Delila Program: dbinst

dbinst program

Documentation for the dbinst program is below, with links to related programs in the "see also" section.

{   version = 3.61; (* of dbinst.p 2018 Mar 28}

(* begin module describe.dbinst *)
   dbinst: extract Delila instructions from a GenBank database

   dbinst(db: in,
          binst: out, einst: out,
          oinst: out, sinst: out,
          olength: out, slength: out,
          dbinstp: in, locuslist: out, missing: out,
          featab: out,
          output: out)

   db: a set of GenBank entries
   binst: instructions for finding the beginning of a feature
   einst: instructions for finding the ending of a feature
   oinst: instructions for finding the whole feature, called the "object".
      They are given in the form "from begin + f to end + t" where f and t are
      the "from" and "to" parameters given in dbinstp.
   sinst: instructions for finding the regions between features, called
      the "space".  They have the same form as those of oinst.
   olength: list of object lengths
   slength: list of space lengths
   dbinstp: parameters to control the program
     First line: the name of the feature to use.
     Second line: two integers, the base "from" and the base "to" relative to
        the alignment point to write the instructions.
        If "from" is larger than "to" then generic names "before" and "after"
        are written.  This allows one to make a generic file of instructions
        to be copied and edited later.
     Third line:  The first 4 characters on the line control which instruction
        files are to be written.  To have all 4 on, use 'beos', for begin, end,
        object and space.  Any other character in a position means that the
        corresponding file will not be written.  The file will be rewritten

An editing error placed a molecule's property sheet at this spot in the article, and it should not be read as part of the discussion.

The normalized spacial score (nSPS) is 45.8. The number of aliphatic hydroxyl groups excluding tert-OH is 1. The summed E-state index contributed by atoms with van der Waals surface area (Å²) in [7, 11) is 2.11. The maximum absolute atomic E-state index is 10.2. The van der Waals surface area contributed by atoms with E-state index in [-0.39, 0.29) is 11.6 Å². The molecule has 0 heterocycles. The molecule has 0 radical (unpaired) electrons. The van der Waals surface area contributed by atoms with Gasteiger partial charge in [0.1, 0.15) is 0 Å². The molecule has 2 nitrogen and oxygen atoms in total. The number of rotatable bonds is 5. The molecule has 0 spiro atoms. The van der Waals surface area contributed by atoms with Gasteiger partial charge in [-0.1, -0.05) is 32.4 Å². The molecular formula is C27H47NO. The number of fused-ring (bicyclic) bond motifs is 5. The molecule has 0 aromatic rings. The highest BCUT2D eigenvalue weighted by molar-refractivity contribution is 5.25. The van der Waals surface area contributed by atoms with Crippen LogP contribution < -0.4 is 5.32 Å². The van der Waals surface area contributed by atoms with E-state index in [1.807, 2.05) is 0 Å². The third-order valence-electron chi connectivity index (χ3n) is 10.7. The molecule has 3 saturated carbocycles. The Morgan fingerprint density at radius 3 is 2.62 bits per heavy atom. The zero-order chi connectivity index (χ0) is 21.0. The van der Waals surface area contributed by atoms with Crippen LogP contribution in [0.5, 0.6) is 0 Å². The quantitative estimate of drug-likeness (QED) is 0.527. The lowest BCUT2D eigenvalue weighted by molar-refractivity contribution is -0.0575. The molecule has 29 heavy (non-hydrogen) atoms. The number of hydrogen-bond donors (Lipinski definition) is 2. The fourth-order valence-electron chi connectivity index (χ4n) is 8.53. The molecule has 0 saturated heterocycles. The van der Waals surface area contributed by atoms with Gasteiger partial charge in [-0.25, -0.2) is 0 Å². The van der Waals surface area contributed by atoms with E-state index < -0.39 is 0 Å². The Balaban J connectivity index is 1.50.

however.  Thus beos means write all files, and bEos would not write
        the einst file.
     Fourth line: 2 characters without spaces that control which length
        files are to be written.  To both on, use 'os', for object and space.
        Any other character means that the corresponding file will not be
        written.  The file will be rewritten however.
     Fifth line:  If the first character is 'r' then remove obviously
        duplicated instructions and object or space lengths.  When alternative
        splicing occurs, GenBank records the endpoint several times, so that
        the sequence instructions are identical.  By using this toggle switch,
        such cases are eliminated.
     Sixth line:  If the first character is 'f' then the coordinates of the
        instruction are written whether or not the object is off the end
        of the sequence.  This allows one to pick up objects that are
        partially on a piece.

        If the first character is 's' then select against the feature if
        either end is missing.  This makes the length list correspond
        to the instruction set.

     Seventh line:  Alignment shift.  This integer is added to the
        from and too coordinates of the instructions written out.
        Normally this should be 0.  An example helps.  Normally, if the zero
        of splice donor sites is defined the first base on the intron,
        then if one is writing instructions based on exon coordinates
        the zero base will be 1 too low.  By making the alignment shift
        1, the instructions written out will match the expectations of
        other programs.
        Note: object coordinates are shifted accordingly; this may
        not be quite what you want if you are using them from the olength
        file!  However, the length is not affected.

   locuslist: a list of all the loci in the db that have features of interest.
      This list can be used with dbpull to create reduced databases containing
      only those entries that contain the features we want.

   missing: Features that are listed under the database COMMENT are listed
      here.  These are "EMBL features not translated to GenBank features".  We
      do not consider these to be reliable.  They are NOT included in the binst,
      einst or olength, slength instructions.

   featab: feature table, tab delimited
      first line gives information about this program
      second line is column labels
      following lines have columns:
      accession name begin end orientation(+/-)

   output: messages to the user